About Owen Wavrinek
Owen Elementary School is named after one of Indian Prairie School District 204’s dedicated, retired School Board members. Owen C. Wavrinek was appointed to the Board in 1980; he was elected and reelected five times over the next 21 years; and he served as Board president from 1985 to 1989.
While serving as a board member, Owen helped make decisions that benefited thousands of district children. In addition, he worked closely with three superintendents and was proud to be involved in choosing the successors to Superintendent Clifford Crone -- the late Tom Scullen and Gail McKinzie.
Owen was influential in helping District 204 meet the challenges posed by its rapid growth, which included involving parents in the preparation and passage of eight referendums. Although he does not have any children of his own, he has attended a countless number of school functions, including school plays, field trips, assemblies, open houses, and sporting events. One of 204’s biggest fans, he was often quoted as saying, “I view all the kids in the district as my kids.”
Now 75 years old and retired from the District 204 School Board (after 21 years of service -- 1980-2001), Owen also was a member of the Board of Directors of the Indian Prairie Educational Foundation for 21 years. He served the IPEF and its website using his public relations and photography skills, which he developed during a career at Amoco Corporation in downtown Chicago, where he was a writer, editor and photographer for more than 25 years. He joined the company in 1971 after earning a B.S. in communication arts from Cornell University (1965), doing graduate work in journalism at Syracuse University, serving two years (one year in Germany) in the U.S. Army, and learning about the newspaper business as a copy editor and assistant city editor at The Post-Standard in Syracuse, NY. Since 1994, he has been working out of his home as a free-lance writer. As such, he prepares quarterly newsletters for the Will County 9-1-1 Emergency Telephone Systems.
In addition to Owen’s District 204 experience, education has always played an important part in his family life. His mother, Frances Owen Wavrinek, taught third and fourth grades in south suburban Matteson, Ill., for more than 20 years; his father, Clifford, served on the Rich Township High School Board of Education in Park Forest; and his Aunt Genevieve (Jenny) Owen taught elementary school students in or near North Salem, Ind., for 53 years. Also, as a volunteer for Big Brothers/Big Sisters of Metropolitan Chicago, he was a mentor for his Little Brother Josh Barton, who lived across the street from the Lincoln Park Zoo. Now51, Josh and his wife, "Sam," reside in Bangalore, India; and his 19-year-old son lives in metro Boston.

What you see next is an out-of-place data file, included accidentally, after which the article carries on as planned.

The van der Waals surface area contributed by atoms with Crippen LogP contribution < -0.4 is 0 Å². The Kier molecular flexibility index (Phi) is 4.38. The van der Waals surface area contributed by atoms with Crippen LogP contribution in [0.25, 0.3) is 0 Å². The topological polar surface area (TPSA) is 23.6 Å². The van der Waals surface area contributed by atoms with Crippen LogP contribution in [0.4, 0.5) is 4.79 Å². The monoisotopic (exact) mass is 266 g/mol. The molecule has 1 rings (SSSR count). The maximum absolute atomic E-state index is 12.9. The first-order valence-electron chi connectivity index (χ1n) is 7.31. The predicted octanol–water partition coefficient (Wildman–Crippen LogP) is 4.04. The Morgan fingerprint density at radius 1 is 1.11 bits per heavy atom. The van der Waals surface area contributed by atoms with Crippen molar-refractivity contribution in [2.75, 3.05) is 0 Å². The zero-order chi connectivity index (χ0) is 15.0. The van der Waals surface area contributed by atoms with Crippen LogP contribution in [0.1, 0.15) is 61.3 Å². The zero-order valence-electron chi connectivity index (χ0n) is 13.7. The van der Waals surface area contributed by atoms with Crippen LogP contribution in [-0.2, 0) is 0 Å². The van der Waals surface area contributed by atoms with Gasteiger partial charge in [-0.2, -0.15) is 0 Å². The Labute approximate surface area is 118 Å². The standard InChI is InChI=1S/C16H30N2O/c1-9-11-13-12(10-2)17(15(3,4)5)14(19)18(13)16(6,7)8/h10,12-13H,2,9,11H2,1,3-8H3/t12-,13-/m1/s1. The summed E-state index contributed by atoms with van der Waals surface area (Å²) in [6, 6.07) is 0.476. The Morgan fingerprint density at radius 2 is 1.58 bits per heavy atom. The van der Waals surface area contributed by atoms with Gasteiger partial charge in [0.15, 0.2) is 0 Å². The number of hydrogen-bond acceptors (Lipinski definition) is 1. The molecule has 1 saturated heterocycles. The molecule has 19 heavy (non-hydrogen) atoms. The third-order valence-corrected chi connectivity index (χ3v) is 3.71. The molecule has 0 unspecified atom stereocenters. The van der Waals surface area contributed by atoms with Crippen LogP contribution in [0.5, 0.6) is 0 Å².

Upon learning that the district’s 21st elementary school was going to be named after him, Wavrinek asked the School Board to use his first name rather than his Czechoslovakian last name. “While I am very proud of that name, it often is misspelled and/or mispronounced,” he said. “Going with Owen will be a lot easier for the kids.” Further, he indicated that calling the school Owen also would honor the many educators from the Owen side of his family (Owen was his mother’s maiden name).
He is the second School Board member in the district’s history to be honored by having a school named after him. (The other was the late Gordon Gregory, who was a neighbor of Owen’s.)
Owen and his wife, Luz (who was born and raised in Colombia, S.A.) now live in in Aurora (not far from Waubonsie Valley High School and just down the road from Metea Valley High School). However, Owen resided in unincorporated Naperville (south of 87th Street) for nearly 34 years. He and others have often referred to his Naperville and Aurora homes as the "museum" – because of all the artwork, masks, and artifacts (including many OWLS, turtles and butterflies) that are displayed. His home decor reflects his travels to Asia (Thailand, Singapore, Bali and Jakarta in Indonesia, and Kuala Lumpur in Malaysia), Canada, Mexico, the Dominican Republic and South America (including Colombia; Ecuador; the Galapagos Islands; and, Peru). Also, he served several years as president of and more than 35 years as the newsletter editor for the North Wheatland Township Homeowners Association, which he helped create in 1974.
Obviously a big believer in volunteerism, Owen has made a personal commitment to giving back to the community in which he lives. “Perhaps, my next challenge should be to help save the world’s sea turtles, whales, or coral reefs – along some undetermined secluded beach,” he said. “But whatever I do and wherever I go, the Owen Owls will be Number One -- on my mind and in my heart.”